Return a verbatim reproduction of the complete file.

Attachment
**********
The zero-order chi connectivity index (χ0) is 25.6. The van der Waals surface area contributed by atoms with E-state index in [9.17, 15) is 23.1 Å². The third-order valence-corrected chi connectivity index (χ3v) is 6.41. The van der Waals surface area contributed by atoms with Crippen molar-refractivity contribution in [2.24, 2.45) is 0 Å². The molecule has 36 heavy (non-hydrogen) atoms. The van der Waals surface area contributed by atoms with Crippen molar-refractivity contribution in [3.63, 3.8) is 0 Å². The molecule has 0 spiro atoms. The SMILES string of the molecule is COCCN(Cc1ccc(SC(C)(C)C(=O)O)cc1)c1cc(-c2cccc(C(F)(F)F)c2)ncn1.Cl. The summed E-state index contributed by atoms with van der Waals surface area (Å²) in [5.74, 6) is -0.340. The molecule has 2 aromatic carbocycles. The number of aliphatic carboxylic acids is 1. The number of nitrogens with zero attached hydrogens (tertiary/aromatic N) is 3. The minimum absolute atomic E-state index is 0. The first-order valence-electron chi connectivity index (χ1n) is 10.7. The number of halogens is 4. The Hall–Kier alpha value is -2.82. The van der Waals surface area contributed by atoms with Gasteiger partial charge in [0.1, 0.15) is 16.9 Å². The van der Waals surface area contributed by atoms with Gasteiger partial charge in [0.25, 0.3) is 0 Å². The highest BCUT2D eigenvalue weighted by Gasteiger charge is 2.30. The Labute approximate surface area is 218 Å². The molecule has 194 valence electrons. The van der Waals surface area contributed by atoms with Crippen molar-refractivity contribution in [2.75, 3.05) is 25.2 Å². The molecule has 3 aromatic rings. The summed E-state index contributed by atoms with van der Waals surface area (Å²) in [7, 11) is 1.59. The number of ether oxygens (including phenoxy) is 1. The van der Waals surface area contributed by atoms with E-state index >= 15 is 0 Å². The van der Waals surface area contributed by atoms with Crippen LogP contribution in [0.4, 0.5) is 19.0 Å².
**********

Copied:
The zero-order chi connectivity index (χ0) is 25.6. The van der Waals surface area contributed by atoms with E-state index in [9.17, 15) is 23.1 Å². The third-order valence-corrected chi connectivity index (χ3v) is 6.41. The van der Waals surface area contributed by atoms with Crippen molar-refractivity contribution in [2.24, 2.45) is 0 Å². The molecule has 36 heavy (non-hydrogen) atoms. The van der Waals surface area contributed by atoms with Crippen molar-refractivity contribution in [3.63, 3.8) is 0 Å². The molecule has 0 spiro atoms. The SMILES string of the molecule is COCCN(Cc1ccc(SC(C)(C)C(=O)O)cc1)c1cc(-c2cccc(C(F)(F)F)c2)ncn1.Cl. The summed E-state index contributed by atoms with van der Waals surface area (Å²) in [5.74, 6) is -0.340. The molecule has 2 aromatic carbocycles. The number of aliphatic carboxylic acids is 1. The number of nitrogens with zero attached hydrogens (tertiary/aromatic N) is 3. The minimum absolute atomic E-state index is 0. The first-order valence-electron chi connectivity index (χ1n) is 10.7. The number of halogens is 4. The Hall–Kier alpha value is -2.82. The van der Waals surface area contributed by atoms with Gasteiger partial charge in [0.1, 0.15) is 16.9 Å². The van der Waals surface area contributed by atoms with Gasteiger partial charge in [0.25, 0.3) is 0 Å². The highest BCUT2D eigenvalue weighted by Gasteiger charge is 2.30. The Labute approximate surface area is 218 Å². The molecule has 194 valence electrons. The van der Waals surface area contributed by atoms with Crippen molar-refractivity contribution in [2.75, 3.05) is 25.2 Å². The molecule has 3 aromatic rings. The summed E-state index contributed by atoms with van der Waals surface area (Å²) in [7, 11) is 1.59. The number of ether oxygens (including phenoxy) is 1. The van der Waals surface area contributed by atoms with E-state index >= 15 is 0 Å². The van der Waals surface area contributed by atoms with Crippen LogP contribution in [0.4, 0.5) is 19.0 Å².